Return to Previous Page

Vase (Meiping) with Eight Daoist Immortals

Artist/maker unknown, Chinese

Made in China, Asia

Mid- 14th century

Glazed stoneware with mold-impressed relief decoration (Longquan ware)

10 x 7 inches (25.4 x 17.8 cm)

Curatorial Department:
East Asian Art

Object Location:

Currently not on view

Accession Number:

Credit Line:
Gift of Mrs. S. Emlen Stokes, 1964

Social Tags [?]

green [x]  

[Add Your Own Tags]

The Eight Immortals—Daoist symbols of longevity and happiness—are depicted in inset panels around this vase. During the Yuan dynasty, this group of legendary figures was featured in literature and plays, accounting for its popularity in the visual arts. The panels were covered with wax before the vase was dipped in glaze and fired. When the wax melted away in the kiln, they turned the brick red color seen here—the result of the re-oxidization of the clay as it cooled.

Additional information:
  • PublicationPhiladelphia Museum of Art: Handbook of the Collections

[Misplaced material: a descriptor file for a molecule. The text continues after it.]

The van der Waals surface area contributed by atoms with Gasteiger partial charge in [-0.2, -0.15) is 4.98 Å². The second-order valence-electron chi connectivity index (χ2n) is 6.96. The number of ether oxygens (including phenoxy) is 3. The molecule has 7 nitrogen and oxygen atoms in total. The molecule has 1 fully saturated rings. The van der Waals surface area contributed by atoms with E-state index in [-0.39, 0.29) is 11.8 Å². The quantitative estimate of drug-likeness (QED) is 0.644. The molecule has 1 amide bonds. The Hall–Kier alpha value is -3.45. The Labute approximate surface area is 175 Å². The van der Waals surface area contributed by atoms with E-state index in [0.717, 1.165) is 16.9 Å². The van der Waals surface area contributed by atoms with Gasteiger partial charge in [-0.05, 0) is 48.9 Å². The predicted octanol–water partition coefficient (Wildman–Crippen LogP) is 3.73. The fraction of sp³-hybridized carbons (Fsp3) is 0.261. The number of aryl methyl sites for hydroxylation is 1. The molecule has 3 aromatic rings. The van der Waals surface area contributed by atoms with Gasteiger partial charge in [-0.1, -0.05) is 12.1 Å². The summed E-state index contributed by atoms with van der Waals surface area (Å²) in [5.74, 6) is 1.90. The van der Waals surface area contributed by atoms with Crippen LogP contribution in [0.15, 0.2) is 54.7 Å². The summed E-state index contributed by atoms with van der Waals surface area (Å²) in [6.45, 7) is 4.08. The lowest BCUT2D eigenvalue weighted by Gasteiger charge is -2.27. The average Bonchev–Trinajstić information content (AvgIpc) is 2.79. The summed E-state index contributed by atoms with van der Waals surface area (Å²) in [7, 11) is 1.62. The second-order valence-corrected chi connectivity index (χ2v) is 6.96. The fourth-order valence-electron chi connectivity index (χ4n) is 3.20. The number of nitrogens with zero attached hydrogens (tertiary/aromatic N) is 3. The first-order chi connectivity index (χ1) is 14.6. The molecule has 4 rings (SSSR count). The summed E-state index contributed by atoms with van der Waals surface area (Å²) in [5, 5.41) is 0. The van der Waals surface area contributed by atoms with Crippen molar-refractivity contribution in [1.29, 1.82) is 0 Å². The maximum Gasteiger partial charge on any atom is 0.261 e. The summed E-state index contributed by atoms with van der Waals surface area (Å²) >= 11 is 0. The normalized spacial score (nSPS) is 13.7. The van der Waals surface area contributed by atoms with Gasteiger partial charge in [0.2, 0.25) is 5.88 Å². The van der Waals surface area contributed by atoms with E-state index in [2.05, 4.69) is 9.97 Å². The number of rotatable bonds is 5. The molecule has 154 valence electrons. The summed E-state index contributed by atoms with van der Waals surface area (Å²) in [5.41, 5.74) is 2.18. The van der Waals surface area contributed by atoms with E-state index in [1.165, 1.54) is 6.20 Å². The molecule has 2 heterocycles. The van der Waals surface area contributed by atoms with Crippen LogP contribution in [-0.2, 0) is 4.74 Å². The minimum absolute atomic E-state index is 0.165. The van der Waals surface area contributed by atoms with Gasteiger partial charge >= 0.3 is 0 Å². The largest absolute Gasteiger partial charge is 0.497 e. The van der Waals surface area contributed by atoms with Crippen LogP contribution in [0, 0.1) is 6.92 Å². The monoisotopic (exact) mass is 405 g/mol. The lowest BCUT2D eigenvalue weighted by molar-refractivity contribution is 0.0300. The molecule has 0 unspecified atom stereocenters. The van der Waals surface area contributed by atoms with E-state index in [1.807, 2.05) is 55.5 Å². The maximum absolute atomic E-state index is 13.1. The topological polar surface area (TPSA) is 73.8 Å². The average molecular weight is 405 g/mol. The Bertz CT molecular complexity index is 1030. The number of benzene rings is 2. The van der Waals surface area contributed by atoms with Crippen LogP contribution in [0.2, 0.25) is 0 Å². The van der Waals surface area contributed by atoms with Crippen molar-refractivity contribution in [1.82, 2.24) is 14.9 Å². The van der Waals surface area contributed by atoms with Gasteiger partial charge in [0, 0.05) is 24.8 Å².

This octagonal vase is one of only a handful of such vessels that combine a lustrous gray-green celadon glaze with unglazed red-brown panels. The process used to produce these wares is very exacting and difficult, which may explain why it was only used on a limited number of works. To achieve the bold contrast of colors and textures, Chinese potters developed a new technique: after the entire vase was formed, eight of the twenty-four molded decorative panels on its surface were covered with wax, and a celadon glaze was applied to the whole piece. When the vase was fired in the kiln, the glaze turned the green color known as celadon, while the wax melted from the panels, leaving them to turn the soft reddish brown hue of the clay itself. The figures on the panels represent the Eight Immortals of Chinese Taoist philosophy. Felice Fischer, from Philadelphia Museum of Art: Handbook of the Collections (1995), p. 29.

Return to Previous Page